Gonzalo R. Lafora: Spanish neuropsychologist and neuropathologist

Enrique Chaves-Carballo
Overland, Kansas, United States

 

Gonzalo Lafora, a balding man looking thoughtfully to the viewer's right
Portrait of Dr. Gonzalo R. Lafora (1886–1971). Reproduced with permission from Spanish Society of Neurology’s Museum and Historical Archives (MAH SEN).

Gonzalo Rodríguez-Lafora (1886–1971) was a Spanish neurologist best known for his description of intracytoplasmic inclusion bodies (Lafora bodies) in myoclonic epilepsy.

Lafora was born in Madrid on June 25, 1886. At the age of four, he moved to Puerto Rico when his father became a lieutenant colonel in the Spanish Army before the Spanish-American War.1,2,3 After a satisfactory scholastic career, Lafora studied medicine at the Central University of Madrid, graduated at the age of twenty-one, and then trained under the tutelage of well-known scientific leaders Ramón y Cajal, Luis Simarro, and Nicolás Achúcarro. He received further training in neuropsychiatry from European teachers in Berlin, Munich, and Paris, including Magnan, Pierre Marie, Dejerine, Oppenheim, Vogt, Kraepelin, and Alzheimer, strengthening his expertise in neuropathology.4

In 1910 he was recommended by his mentor Achúcarro and appointed director of the histopathology laboratory at the Government Hospital for the Insane (now St. Elizabeth Hospital) in Washington, D.C.2 During the two years he remained there, Lafora discovered the intraneuronal bodies found in familial myoclonic epilepsy. These were reported in 1911 in two papers, one of them co-authored with Bernhard Glueck.5,6 The authors described the clinical details of a seventeen-year-old young man who developed constant myoclonus, progressive dementia, bilateral papilledema, pain in both eyes, and deteriorating vision and hearing. At autopsy these were the findings:

The granule and pyramidal cells in layers 2 and 3 show striking alterations, the Nissl substance is lost, the nucleus is positioned eccentrically, the protoplasmic appendices lost, so that the cells appear round. In a great number of these cells, we find amyloid bodies, which merely fill the whole cell and compress the nucleus, so that it is semilunar shaped….The amyloid bodies are round, composed of various layers, which tend to show radial stripes…one can see needle-shaped crystals….In contrast to the expected we found the most alterations in the cortical layers 2 and 3, whereas Betz cells are mostly spared…these findings suggest some interesting considerations: are the intracellular bodies the cause or the consequence of myoclonic seizures? The lack of these bodies in Betz cells and in the ganglion cells of the anterior medullary column, the greater number in sensitive or sensory centers like the visual cortex, the quadrigeminal plate, and the dorsal horn of the medulla forces us to consider, that they are not products of tiring after convulsions. We would like to stress the remarkable circumstance that glial cells showed a very sparse reaction with respect to the amyloid-degenerated gangliocytes.2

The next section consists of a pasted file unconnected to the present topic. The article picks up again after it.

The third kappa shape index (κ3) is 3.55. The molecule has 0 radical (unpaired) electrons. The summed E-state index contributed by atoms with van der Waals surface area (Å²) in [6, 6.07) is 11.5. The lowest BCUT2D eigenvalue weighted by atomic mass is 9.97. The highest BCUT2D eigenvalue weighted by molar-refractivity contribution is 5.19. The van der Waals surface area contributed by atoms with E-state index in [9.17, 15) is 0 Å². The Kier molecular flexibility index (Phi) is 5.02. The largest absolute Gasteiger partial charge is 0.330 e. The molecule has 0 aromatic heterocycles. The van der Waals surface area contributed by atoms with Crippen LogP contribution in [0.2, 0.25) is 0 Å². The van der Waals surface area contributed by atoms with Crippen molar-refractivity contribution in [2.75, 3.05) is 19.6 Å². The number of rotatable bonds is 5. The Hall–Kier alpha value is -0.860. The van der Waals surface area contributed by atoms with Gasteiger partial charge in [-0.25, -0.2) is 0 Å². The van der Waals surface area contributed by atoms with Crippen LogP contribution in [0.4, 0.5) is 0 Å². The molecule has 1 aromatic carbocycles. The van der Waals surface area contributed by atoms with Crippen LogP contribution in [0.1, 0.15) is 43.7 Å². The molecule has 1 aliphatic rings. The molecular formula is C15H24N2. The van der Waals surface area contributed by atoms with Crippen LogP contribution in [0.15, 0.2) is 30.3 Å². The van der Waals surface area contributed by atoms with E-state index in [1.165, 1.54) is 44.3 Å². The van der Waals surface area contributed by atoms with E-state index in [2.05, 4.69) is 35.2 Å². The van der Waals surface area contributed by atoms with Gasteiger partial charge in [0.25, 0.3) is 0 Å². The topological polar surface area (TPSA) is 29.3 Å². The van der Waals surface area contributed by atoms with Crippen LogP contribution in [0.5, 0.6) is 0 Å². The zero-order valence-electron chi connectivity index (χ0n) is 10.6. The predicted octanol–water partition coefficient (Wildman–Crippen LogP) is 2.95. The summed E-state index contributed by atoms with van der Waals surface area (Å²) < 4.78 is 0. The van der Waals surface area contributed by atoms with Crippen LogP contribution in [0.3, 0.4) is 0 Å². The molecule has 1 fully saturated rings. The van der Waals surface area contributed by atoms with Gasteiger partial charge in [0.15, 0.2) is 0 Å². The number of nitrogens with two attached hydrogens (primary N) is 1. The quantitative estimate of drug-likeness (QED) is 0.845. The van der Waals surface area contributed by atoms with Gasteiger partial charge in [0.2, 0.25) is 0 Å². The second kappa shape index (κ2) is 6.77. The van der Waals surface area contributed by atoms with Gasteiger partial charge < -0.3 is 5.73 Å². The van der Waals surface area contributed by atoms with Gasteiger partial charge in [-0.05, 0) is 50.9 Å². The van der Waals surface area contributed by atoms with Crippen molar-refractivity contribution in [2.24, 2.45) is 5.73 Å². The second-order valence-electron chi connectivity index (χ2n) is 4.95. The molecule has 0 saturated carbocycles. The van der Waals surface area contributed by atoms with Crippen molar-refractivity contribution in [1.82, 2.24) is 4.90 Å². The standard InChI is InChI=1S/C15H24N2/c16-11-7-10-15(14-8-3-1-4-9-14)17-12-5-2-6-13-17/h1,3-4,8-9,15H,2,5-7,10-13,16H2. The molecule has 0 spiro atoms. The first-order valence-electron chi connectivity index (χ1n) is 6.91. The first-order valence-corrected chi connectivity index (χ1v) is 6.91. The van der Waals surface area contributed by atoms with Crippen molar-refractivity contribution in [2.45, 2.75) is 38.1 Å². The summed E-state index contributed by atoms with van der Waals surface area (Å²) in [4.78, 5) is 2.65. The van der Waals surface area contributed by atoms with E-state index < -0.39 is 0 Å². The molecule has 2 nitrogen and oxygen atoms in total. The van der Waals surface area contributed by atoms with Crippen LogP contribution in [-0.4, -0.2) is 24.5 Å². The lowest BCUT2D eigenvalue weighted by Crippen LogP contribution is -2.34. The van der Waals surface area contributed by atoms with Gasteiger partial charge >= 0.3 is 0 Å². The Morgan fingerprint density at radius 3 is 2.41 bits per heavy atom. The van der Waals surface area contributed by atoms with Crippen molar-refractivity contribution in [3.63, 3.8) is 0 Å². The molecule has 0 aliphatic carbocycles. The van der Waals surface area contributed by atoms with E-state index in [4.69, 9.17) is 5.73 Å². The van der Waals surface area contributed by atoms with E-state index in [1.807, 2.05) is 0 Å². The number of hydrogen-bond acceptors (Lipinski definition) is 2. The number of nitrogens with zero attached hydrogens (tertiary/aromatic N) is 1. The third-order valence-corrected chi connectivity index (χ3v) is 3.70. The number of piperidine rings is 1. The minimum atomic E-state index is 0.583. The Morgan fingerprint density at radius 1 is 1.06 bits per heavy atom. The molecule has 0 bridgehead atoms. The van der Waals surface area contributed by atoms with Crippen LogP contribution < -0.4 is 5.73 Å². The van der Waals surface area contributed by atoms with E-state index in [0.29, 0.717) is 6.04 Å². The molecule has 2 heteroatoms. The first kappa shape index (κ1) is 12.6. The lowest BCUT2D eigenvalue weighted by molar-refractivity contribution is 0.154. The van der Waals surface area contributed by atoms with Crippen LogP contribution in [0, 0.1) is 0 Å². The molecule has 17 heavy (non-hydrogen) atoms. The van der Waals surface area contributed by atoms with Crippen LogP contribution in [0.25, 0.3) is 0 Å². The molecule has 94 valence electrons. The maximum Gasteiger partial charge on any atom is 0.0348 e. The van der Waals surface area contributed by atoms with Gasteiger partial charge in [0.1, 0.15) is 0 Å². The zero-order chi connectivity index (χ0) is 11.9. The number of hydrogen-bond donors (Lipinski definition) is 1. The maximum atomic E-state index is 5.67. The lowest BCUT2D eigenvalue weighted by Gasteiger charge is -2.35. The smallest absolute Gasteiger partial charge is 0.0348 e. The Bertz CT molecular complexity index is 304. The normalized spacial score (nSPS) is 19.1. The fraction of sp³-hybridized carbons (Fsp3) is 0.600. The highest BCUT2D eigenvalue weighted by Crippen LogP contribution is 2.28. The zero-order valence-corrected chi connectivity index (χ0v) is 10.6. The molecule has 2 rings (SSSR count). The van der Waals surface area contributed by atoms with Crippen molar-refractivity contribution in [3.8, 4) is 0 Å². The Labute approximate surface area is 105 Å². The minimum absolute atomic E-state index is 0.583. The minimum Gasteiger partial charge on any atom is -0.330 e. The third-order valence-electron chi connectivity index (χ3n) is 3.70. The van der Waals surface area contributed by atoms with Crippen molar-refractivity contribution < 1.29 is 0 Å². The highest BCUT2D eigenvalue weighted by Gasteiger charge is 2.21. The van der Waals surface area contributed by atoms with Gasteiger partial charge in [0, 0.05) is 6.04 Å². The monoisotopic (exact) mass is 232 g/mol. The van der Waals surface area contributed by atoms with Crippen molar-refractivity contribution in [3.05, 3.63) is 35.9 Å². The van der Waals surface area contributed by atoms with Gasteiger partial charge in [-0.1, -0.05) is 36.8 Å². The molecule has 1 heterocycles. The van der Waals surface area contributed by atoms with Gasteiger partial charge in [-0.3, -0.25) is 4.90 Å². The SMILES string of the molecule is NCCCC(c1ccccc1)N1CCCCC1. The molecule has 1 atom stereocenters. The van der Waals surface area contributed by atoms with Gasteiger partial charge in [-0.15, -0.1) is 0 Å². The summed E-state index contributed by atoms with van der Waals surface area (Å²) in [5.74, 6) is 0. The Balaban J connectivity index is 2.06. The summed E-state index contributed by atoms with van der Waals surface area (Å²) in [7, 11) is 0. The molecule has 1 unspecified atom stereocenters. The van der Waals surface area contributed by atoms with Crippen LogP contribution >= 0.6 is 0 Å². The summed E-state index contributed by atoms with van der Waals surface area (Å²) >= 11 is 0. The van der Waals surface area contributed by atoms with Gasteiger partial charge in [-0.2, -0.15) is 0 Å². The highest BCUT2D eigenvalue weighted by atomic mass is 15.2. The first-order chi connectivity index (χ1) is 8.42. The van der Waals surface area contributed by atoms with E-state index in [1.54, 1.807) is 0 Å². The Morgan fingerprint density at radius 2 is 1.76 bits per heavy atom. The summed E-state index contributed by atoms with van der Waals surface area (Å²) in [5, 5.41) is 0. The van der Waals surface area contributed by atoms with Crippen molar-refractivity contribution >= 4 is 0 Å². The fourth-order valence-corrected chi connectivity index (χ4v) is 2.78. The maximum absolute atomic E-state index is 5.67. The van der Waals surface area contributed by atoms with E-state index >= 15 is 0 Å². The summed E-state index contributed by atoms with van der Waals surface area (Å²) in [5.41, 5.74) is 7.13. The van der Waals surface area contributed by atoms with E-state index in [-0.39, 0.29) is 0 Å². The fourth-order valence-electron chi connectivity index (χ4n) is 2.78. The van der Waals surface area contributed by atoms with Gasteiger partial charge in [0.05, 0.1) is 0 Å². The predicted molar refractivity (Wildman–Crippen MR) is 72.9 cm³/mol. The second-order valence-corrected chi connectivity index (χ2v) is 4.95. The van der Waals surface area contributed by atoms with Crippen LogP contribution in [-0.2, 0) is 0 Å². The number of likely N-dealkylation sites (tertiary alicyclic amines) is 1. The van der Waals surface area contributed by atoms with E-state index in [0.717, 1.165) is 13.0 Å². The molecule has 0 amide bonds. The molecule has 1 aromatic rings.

Stretched, abnormal cells of varying colors from work of Gonzalo Lafora
Inclusion (Lafora) bodies described by Lafora in a case of myoclonic epilepsy. Reproduced from Lafora GR and Glueck B2 (1911). Public domain.

These intracellular “amyloid bodies” (later named Lafora bodies) were found mainly in the cerebral cortex, thalamus, globus pallidus, and substantia nigra, and are composed of polyglucosan elements (dense accumulations of malformed and insoluble glycogen molecules).7 The disease is caused by recessively inherited mutations in the EPM2A or EPM2 genes encoding the laforin carbohydrate-binding phosphatase and the malin E3 ubiquitin ligase.8

Myoclonic epilepsy is a fatal, autosomal recessive disorder characterized by refractory seizures (myoclonic, grand mal, and atypical absence), and progressive cognitive and visual loss, usually starting in adolescence and terminating in death in the thirties. There are three recognized types of progressive myoclonic epilepsy. In addition to the Lafora type, the Unverricht-Lundborg type is more common in Finland and has an earlier onset, mild mental symptoms, and variable survival. The Hartung type is autosomal dominant and lacks inclusion bodies.9 Other disorders accompanied by myoclonic epilepsy are neuronal ceroid lipofuscinosis (Batten’s disease), sialidosis type 1, and myoclonic epilepsy with ragged red fibers (MERRF).

Due to the political conflicts in pre-World War II Spain, Lafora emigrated to Mexico in 1938, where he remained for nine years and went into private practice as a neuropsychiatrist.1,5 Following his exile in Mexico, Lafora returned to Spain in 1947 to work as director of the neuropathology section of the Cajal Institute under his teacher and mentor Santiago Ramón y Cajal, who provided a small room on the third floor of his home in Madrid for Lafora’s investigations. According to López-Muñoz, “Lafora studied passionately the histopathology of senile and presenile psychoses, emphasizing the importance of fine and incipient cerebrovascular injuries in the genesis of senile alterations.” In addition, “Lafora had a broad range of interests in psychiatry including paranoid psychoses, auditory hallucinations, pathological jealousy, obsessive syndromes and sexual disorders. However, schizophrenia remained his main focus in which he tried to correlate neuropathological changes and psychotic symptoms.”10

Lafora was known by his disciples as “el maestro” (teacher or mentor). He was a true scientist, accepting only the truth as substantiated by meticulous research. As one of the founders of the Archives of Neurobiology, he resisted any attempt to insert personal views or comments not supported by the scientific method. According to Valenciano Gayá, “the fundamental characteristic of Lafora was his curiosity of all that occurred around him, from the most microscopic to the most macroscopic…. As a result, aside from medicine, he [was] a scholar in literature and philosophy, music and painting, ancient artifacts, and even cuisine.”11 Among his many disciples, Rey Ardid12 recalled: